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|The real reason for Willoughby's trip is even creepier
Written by Barbara
(10/12/2009 12:08 p.m.)
in consequence of the missive, Willoughby v Wickham, penned by Anselm
So, if he thought Marianne would be dead or about to die, why did he come? The death of a character like Marianne, after being horribly used, publically humiliated and cast aside by someone like Willoughby would be what would be expected in the literature at that time.
We have some clues at what Willoughby really intended. Ch. 44 is full of references to Willoughby's vanity, both by himself and in Elinor's thoughts. Willoughby admits more than once that Marianne's behaviour towards him elevated his vanity, and this 'deathbed scene' he hoped to play out was yet another example of his vanity where Marianne is concerned.
Even some of his lines sound 'scripted', like what he planned or imagine he would say. For example "Had they told me," he cried with vehemence, "that Mr. Palmer and all his relations were at the devil, it would not have turned me from the door."
For example, in the novel Clarissa, which Jane Austen certainly read, and which featured a heroine who died after being seduced by the villain Lovelace, this same Lovelace writes, following her death "Let me know, if the d——d mother be yet the subject of the devil’s own vengeance—if the old wretch be dead or alive? Some exemplary mischief I must yet do. My revenge shall sweep away that devil, and all my opposers of the cruel Harlowe family, from the face of the earth."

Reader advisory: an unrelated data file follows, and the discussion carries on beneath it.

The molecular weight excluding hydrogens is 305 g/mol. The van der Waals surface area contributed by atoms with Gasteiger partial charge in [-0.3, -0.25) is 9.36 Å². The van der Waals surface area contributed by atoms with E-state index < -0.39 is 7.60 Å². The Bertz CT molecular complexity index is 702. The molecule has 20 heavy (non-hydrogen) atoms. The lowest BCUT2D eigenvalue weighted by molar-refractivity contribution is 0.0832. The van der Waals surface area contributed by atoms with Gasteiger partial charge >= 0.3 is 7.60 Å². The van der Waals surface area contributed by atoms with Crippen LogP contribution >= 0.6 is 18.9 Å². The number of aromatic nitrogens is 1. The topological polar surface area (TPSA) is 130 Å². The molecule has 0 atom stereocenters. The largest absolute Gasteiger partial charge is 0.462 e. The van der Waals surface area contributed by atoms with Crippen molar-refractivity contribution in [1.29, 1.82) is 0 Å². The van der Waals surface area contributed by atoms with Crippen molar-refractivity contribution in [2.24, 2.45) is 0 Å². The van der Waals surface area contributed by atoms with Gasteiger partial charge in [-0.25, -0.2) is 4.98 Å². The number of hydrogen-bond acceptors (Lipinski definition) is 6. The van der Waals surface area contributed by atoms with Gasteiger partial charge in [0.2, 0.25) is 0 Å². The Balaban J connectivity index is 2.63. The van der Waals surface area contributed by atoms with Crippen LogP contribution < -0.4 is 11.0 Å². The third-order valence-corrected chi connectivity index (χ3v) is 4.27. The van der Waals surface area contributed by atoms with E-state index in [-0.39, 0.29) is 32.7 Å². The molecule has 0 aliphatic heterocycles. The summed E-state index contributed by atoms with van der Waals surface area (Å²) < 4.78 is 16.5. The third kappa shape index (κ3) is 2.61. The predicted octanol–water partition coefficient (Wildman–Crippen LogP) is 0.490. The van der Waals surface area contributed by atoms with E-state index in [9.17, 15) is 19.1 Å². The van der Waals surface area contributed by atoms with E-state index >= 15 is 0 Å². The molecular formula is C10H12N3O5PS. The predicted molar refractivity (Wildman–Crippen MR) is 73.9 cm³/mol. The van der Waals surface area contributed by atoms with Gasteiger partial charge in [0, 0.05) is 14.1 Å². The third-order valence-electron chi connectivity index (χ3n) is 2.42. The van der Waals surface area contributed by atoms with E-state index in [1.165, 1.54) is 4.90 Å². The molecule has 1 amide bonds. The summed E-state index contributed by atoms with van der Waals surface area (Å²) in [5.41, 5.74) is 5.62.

Here, he tells Elinor he was envisioning this deathbed scene as he travelled to Cleveland:
"I had seen Marianne's sweet face as white as death. That was the last, last look I ever had of her; -- the last manner in which she appeared to me. It was a horrid sight! Yet when I thought of her to-day as really dying, it was a kind of comfort to me to imagine that I knew exactly how she would appear to those who saw her last in this world. She was before me, constantly before me, as I travelled, in the same look and hue."
And this is the part that shows that Willoughby, in his vanity, really thought that Marianne's final thoughts in this world would be of him, that she would literally die with him on her mind:
"What I felt on hearing that your sister was dying -- and dying, too, believing me the greatest villain upon earth, scorning, hating me in her latest moments -- for how could I tell what horrid projects might not have been imputed? -- One person I was sure would represent me as capable of anything. What I felt was dreadful!"
As he travelled, he had this whole scene in his head that Marianne would die or had died, thinking of him in her final thoughts and that he would sweep in and either see her there, all white as he had imagined her, or hear her in those last moments forgiving him, but still with him on her mind.
Finding out at the door that she was probably not going to die ruined his plan, but since he was there he decided to talk to Elinor and shift as much of the blame off himself and onto Mrs. Smith, Eliza, Colonel Brandon, etc. as he could. He also seems to be fishing to find out if maybe Marianne has sworn off other men and never intends to marry or something similar, or maybe would be willing to wait around until his wife dies, which would still serve the purpose of elevating his vanity, but in a different way.
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